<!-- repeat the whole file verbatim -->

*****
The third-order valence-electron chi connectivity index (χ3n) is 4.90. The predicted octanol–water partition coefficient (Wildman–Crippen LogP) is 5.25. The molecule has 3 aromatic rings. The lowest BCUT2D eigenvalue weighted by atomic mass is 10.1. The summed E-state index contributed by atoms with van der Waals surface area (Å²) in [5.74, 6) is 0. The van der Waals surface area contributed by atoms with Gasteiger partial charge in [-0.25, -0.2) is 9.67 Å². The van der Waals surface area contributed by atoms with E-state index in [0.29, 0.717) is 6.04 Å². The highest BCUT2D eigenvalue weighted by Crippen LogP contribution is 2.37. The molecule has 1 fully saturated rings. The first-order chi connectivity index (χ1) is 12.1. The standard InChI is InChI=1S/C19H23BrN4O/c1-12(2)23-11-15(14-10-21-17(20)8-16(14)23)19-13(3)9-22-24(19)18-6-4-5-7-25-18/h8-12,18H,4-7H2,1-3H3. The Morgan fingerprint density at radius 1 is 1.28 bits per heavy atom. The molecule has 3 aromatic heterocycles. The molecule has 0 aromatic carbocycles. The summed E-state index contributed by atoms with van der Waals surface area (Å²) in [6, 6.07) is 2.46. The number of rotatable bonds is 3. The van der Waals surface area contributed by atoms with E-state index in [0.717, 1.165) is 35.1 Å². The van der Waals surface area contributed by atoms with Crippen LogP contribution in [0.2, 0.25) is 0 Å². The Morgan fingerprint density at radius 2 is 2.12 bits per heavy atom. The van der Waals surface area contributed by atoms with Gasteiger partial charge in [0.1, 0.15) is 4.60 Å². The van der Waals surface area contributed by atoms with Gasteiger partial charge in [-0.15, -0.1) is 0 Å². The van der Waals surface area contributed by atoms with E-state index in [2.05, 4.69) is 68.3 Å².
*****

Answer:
The third-order valence-electron chi connectivity index (χ3n) is 4.90. The predicted octanol–water partition coefficient (Wildman–Crippen LogP) is 5.25. The molecule has 3 aromatic rings. The lowest BCUT2D eigenvalue weighted by atomic mass is 10.1. The summed E-state index contributed by atoms with van der Waals surface area (Å²) in [5.74, 6) is 0. The van der Waals surface area contributed by atoms with Gasteiger partial charge in [-0.25, -0.2) is 9.67 Å². The van der Waals surface area contributed by atoms with E-state index in [0.29, 0.717) is 6.04 Å². The highest BCUT2D eigenvalue weighted by Crippen LogP contribution is 2.37. The molecule has 1 fully saturated rings. The first-order chi connectivity index (χ1) is 12.1. The standard InChI is InChI=1S/C19H23BrN4O/c1-12(2)23-11-15(14-10-21-17(20)8-16(14)23)19-13(3)9-22-24(19)18-6-4-5-7-25-18/h8-12,18H,4-7H2,1-3H3. The Morgan fingerprint density at radius 1 is 1.28 bits per heavy atom. The molecule has 3 aromatic heterocycles. The molecule has 0 aromatic carbocycles. The summed E-state index contributed by atoms with van der Waals surface area (Å²) in [6, 6.07) is 2.46. The number of rotatable bonds is 3. The van der Waals surface area contributed by atoms with E-state index in [0.717, 1.165) is 35.1 Å². The van der Waals surface area contributed by atoms with Crippen LogP contribution in [0.2, 0.25) is 0 Å². The Morgan fingerprint density at radius 2 is 2.12 bits per heavy atom. The van der Waals surface area contributed by atoms with Gasteiger partial charge in [0.1, 0.15) is 4.60 Å². The van der Waals surface area contributed by atoms with Gasteiger partial charge in [-0.15, -0.1) is 0 Å². The van der Waals surface area contributed by atoms with E-state index in [2.05, 4.69) is 68.3 Å².